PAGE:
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China’s Party Training Programs in South Africa: A Quest for Political Alignment

Abstract

South Africa’s contemporary political relations with China shows a resemblance in political thinking and beliefs that forms the basis for solidarity and draws the two countries closer on ideological grounds. The literature points out that when states shares similar characteristics, certain hypotheses exists that can provide an analytical explanation of alignment formation. The ideological push by China aims to promote the political like-mindedness of the Chinese Communist Party (CCP) and African National Congress (ANC) and manifests in the launching of party training programs. Socialism with Chinese characteristics forms the core of the training programs, which is used to strengthen party structures, advance solidarity and maintain official party-to-party contact. Communication with an ANC party official provide a first-hand account of the beliefs of the current South African president and also what the stance of the South African Communist party (SACP) is. A major difference is that the ANC leader regards the Chinese way of governance as important, while the SACP focus on solidifying party structures. In light of this, the impact party training programs can have in testing the alignment hypotheses is examined in the paper. The findings reflect on the similar traits both parties share and the significance of the alignment to strengthen the political ideological relationship.

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Notes

  1. In a nutshell, the Chinese dream put forth by Chinese President Xi Jinping, is to build a moderately prosperous society and rejuvenate Chinese prosperity, collective effort, socialism, and national glory (Ming 2018).

  2. This definition is adopted from Martin Seliger’s classic definition, which define ideology as ‘set of ideas by which men posit, explain and justify ends and means of organized social action, and specifically political action, irrespective of whether such action aims to preserve, amend, uproot or rebuild a given social order (Seliger 1976, 14).’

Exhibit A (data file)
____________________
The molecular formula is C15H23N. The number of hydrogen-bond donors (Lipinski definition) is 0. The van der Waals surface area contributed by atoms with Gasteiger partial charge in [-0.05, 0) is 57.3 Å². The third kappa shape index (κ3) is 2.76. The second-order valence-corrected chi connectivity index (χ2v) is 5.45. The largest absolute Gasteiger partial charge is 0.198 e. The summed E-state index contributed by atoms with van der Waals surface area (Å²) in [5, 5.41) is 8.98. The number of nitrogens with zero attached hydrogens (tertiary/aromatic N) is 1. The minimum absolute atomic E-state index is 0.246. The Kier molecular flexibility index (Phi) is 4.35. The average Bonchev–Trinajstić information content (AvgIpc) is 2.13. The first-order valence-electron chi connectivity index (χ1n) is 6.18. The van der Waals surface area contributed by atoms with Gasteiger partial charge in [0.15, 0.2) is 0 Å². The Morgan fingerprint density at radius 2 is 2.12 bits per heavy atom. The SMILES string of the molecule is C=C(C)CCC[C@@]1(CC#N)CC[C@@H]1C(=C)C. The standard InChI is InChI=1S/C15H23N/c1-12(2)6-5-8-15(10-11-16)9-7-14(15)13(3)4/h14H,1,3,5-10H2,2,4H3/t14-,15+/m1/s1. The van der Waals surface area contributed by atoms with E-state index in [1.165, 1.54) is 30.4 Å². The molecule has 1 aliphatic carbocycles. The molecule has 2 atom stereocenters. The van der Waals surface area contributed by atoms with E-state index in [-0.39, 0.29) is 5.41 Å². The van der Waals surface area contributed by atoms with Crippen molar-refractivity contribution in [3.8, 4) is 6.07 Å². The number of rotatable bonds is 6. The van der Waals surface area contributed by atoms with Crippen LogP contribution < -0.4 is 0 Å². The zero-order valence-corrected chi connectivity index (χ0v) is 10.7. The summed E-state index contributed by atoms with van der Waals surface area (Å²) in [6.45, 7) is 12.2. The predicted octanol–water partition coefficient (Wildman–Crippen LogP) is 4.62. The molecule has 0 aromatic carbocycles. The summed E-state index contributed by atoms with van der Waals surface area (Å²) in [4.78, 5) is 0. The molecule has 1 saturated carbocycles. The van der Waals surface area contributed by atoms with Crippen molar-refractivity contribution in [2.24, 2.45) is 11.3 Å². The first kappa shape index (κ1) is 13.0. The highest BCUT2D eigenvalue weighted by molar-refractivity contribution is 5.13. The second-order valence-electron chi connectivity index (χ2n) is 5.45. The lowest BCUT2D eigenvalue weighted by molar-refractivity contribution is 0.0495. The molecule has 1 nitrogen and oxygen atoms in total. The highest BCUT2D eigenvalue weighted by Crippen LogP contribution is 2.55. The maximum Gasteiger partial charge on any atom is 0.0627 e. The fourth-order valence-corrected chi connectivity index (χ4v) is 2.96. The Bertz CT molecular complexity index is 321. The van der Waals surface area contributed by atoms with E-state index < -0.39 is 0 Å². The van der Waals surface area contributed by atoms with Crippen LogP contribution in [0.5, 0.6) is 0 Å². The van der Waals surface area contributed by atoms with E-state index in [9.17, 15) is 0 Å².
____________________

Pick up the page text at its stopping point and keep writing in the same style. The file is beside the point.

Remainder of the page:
3. The ‘Three Represents’ refers to what the Communist Party of China currently stands for. That is: It represents the development trends of advanced productive forces. It represents the orientations of an advanced culture. It represents the fundamental interests of the overwhelming majority of the people of China. It was put forward by Jiang Zemin, former Chinese president, in 2000 (http://www.china.org.cn/english/zhuanti/3represents/68735.htm).

  4. Email correspondence with ANC member 25 May 2020.

  5. Email correspondence with ANC member 20 May 2020.

  6. The Manifesto of the South African Communist Party outlines the role socialism can play in the South African society (https://www.sahistory.org.za). The ANC is a member of the Socialist International, which is a worldwide association of political parties which seek to establish democratic socialism and consisting mostly of democratic socialist, social-democratic and labour political parties (http://www.socialistinternational.org/).

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Correspondence to Fanie Herman.

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Herman, F. China’s Party Training Programs in South Africa: A Quest for Political Alignment. Fudan J. Hum. Soc. Sci. 13, 437–451 (2020). https://doi.org/10.1007/s40647-020-00283-6

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  • DOI: https://doi.org/10.1007/s40647-020-00283-6

Keywords

  • Sino-South African relationship
  • The Chinese Communist Party
  • The African National Congress
  • Ideological alignment
  • Party training programs